US smartphone users turned off by 'unreliable' and 'inconvenient' mobile banking services

Source: Infosys

An overwhelming majority (94 percent) of U.S. consumers say that banking on their mobile device is easy and more than three quarters (77 percent) feel it is convenient, but only 42 percent cite that it is reliable, according to a new study released today by Infosys, a global leader in consulting, outsourcing and technology.

The Infosys survey also found that slow speed and a lack of confidence in the protection of their data are the top reasons consumers do not use mobile banking more often (31 and 30 percent, respectfully), followed by 26 percent who cite inconvenient viewing features (e.g., small font and other user interface issues).

Data Protection Fears Impact Use and Customer Experience

Interestingly, when comparing mobile banking users and non-users, a quarter of the former say that a lack of confidence in the protection of their data is a top concern, and that number more than doubles to 60 percent among non-users. Moreover, nearly all consumers polled (96 percent) feel most comfortable or secure while banking on their home computer, edging out comfort levels even at the bank itself (93 percent), on an ATM (84 percent), smart phone (83 percent), or work computer (only 52 percent).

Additional findings of the Infosys survey shows:

Nearly half (45 percent) of consumers who do not use online banking believe that mobile banking is "experimental" or "dangerous," and more than a third (38 percent) say it is "scary." In fact, non-users are three times as likely to say "scary," and almost four times as likely to say "dangerous" than mobile banking users.
While 60 percent of consumers who do not use mobile banking cite a lack of confidence in the protection of their personal or financial data as a top concern, nearly the same amount (55 percent) share private information when updating their Facebook status on smart phones.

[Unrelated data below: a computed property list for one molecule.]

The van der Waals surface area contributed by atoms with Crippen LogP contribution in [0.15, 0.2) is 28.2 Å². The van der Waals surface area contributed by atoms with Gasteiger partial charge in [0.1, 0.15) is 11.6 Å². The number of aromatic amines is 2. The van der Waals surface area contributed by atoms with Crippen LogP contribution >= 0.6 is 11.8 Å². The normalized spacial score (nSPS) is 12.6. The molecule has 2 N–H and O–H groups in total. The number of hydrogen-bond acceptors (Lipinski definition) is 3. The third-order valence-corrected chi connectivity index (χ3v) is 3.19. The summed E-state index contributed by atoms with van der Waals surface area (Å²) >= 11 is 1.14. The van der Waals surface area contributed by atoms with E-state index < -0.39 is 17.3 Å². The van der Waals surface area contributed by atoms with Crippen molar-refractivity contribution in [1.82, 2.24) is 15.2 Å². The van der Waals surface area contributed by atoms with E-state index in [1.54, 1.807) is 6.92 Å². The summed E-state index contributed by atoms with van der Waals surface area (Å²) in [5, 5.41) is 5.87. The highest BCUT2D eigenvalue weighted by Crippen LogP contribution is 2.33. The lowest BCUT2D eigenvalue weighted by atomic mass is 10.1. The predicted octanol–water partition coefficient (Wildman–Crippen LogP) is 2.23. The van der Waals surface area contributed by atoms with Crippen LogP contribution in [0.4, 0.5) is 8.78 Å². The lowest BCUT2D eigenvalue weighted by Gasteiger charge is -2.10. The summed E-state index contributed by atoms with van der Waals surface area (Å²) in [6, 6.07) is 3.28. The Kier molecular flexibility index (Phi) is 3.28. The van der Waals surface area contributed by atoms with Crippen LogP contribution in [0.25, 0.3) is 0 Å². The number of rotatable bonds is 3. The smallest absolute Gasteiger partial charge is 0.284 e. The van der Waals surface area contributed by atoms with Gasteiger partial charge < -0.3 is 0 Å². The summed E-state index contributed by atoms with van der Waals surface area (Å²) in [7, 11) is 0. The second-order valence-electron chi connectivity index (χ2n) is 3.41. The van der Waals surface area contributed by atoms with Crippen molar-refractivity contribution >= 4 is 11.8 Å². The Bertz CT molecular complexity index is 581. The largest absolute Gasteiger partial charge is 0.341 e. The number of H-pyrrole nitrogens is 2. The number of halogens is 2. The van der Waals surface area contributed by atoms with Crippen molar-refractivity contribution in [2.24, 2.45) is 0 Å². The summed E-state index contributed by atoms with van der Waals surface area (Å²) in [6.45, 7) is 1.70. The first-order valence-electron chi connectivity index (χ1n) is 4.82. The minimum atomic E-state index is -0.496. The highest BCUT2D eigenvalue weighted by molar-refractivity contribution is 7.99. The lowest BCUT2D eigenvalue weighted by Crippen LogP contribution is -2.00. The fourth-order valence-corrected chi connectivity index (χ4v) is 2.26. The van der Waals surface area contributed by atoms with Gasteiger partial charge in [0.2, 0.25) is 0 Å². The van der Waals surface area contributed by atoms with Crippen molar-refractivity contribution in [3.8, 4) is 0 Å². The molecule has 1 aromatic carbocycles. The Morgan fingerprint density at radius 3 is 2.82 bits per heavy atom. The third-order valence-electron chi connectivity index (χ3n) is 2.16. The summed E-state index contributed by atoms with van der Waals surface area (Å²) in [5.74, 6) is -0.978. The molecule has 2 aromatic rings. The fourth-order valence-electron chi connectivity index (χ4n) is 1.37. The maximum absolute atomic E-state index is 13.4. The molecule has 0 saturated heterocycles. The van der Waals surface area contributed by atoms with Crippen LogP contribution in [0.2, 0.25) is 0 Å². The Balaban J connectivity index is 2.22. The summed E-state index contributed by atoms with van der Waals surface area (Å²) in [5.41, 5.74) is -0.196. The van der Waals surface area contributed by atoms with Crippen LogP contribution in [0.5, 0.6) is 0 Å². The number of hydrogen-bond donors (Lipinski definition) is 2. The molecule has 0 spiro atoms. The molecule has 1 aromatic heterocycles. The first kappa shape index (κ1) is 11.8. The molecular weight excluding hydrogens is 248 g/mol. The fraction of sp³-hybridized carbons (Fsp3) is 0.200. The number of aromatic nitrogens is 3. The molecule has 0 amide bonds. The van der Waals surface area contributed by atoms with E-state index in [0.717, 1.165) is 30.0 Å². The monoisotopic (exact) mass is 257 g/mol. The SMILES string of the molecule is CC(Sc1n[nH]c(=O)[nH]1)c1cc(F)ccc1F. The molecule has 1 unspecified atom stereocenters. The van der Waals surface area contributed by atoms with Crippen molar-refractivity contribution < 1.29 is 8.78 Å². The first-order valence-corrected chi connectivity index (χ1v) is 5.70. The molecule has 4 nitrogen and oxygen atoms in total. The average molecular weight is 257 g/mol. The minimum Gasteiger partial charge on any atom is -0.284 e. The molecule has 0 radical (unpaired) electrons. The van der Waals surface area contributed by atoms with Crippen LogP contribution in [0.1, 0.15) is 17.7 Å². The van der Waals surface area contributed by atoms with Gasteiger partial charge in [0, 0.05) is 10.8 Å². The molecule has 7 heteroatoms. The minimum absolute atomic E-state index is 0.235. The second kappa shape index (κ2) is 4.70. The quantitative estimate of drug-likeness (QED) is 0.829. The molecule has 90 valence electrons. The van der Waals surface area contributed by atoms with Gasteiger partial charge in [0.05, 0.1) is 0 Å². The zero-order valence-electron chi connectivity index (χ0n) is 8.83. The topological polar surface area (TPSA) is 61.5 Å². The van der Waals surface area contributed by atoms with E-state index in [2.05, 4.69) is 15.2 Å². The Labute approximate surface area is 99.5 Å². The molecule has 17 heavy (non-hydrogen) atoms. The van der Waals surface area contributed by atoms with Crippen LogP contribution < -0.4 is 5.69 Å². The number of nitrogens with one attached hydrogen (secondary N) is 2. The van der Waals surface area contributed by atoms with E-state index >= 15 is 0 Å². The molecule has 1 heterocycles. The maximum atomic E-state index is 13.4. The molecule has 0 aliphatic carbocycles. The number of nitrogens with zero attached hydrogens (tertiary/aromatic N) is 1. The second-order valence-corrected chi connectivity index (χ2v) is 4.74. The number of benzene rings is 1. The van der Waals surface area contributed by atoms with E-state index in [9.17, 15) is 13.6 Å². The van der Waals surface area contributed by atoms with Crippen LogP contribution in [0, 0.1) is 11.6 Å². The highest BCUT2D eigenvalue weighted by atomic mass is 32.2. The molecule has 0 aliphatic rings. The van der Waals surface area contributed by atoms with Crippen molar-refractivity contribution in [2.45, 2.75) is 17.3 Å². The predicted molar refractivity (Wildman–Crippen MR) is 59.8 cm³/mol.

Nearly 80 percent of all consumers like the mobile banking benefit of 24-hour access to their account, but only 48 percent are happy with the speed of service and only 46 percent with ease of log in.
Reviewing data and balancing checking accounts are the most useful features of mobile banking (both cited by 71 percent of consumers), followed closely by having account accuracy with the same information from web to mobile device (69 percent).
Only 42 percent of consumers cite the ability to communicate with customer service as a useful benefit of mobile banking.

"The mobile phone is ubiquitous, and for financial institutions it must be viewed as the gatekeeper to the consumer of the future," said Ashok Vemuri, member of the Board and head of the Americas at Infosys. "Our research shows that mobile banking users like ease and convenience but at the same time demand and expect seamless service, while non-users still face security fears. There is phenomenal opportunity for banks to listen to feedback from early adopters and set the pace around customer experience in the digital world."

Is Mobile Banking ROI Worth It?

Other key findings confirm the increasing investments and industry buzz around mobile banking: consumer interest is on the rise. Nearly 60 percent of all respondents say their view of mobile banking services has improved over the past year. In addition, the majority (61 percent) of non-users say they are likely to try mobile banking in the future.

"With ever-increasing smart phone adoption rates, it's perhaps no surprise that interest in mobile banking also is on the rise," Vemuri said. "We continue to see the business case for technology investments here, yet for many financial institutions, the newly mobile world is still a daunting place. The Infosys study underscores that to get the most ROI, banks must provide the same comfort and trust level across channels - online, in the branch, or on a mobile phone."

The Infosys mobile banking poll was conducted by an independent research firm between February 22 and February 27, 2012 via an online survey among 1,000 respondents in the United States. To qualify for the survey, respondents had to be active smart phone users (have downloaded an application in the past six months) and indicate that they use online banking services.

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